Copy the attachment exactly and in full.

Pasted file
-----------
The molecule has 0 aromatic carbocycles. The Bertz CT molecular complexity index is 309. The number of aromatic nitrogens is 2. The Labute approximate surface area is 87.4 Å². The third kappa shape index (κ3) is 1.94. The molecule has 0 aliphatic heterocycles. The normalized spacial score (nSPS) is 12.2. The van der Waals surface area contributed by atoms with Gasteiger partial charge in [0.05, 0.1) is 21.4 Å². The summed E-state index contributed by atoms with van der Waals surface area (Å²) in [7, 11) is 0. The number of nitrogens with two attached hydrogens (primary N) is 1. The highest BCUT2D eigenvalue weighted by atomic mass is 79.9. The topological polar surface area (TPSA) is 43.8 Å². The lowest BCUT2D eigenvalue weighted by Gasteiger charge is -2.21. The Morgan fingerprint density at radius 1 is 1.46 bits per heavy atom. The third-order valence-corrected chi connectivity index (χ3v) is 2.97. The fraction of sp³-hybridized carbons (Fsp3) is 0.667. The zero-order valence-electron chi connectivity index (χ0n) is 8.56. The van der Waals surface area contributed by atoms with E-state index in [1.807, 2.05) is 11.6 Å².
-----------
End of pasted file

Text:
The molecule has 0 aromatic carbocycles. The Bertz CT molecular complexity index is 309. The number of aromatic nitrogens is 2. The Labute approximate surface area is 87.4 Å². The third kappa shape index (κ3) is 1.94. The molecule has 0 aliphatic heterocycles. The normalized spacial score (nSPS) is 12.2. The van der Waals surface area contributed by atoms with Gasteiger partial charge in [0.05, 0.1) is 21.4 Å². The summed E-state index contributed by atoms with van der Waals surface area (Å²) in [7, 11) is 0. The number of nitrogens with two attached hydrogens (primary N) is 1. The highest BCUT2D eigenvalue weighted by atomic mass is 79.9. The topological polar surface area (TPSA) is 43.8 Å². The lowest BCUT2D eigenvalue weighted by Gasteiger charge is -2.21. The Morgan fingerprint density at radius 1 is 1.46 bits per heavy atom. The third-order valence-corrected chi connectivity index (χ3v) is 2.97. The fraction of sp³-hybridized carbons (Fsp3) is 0.667. The zero-order valence-electron chi connectivity index (χ0n) is 8.56. The van der Waals surface area contributed by atoms with E-state index in [1.807, 2.05) is 11.6 Å².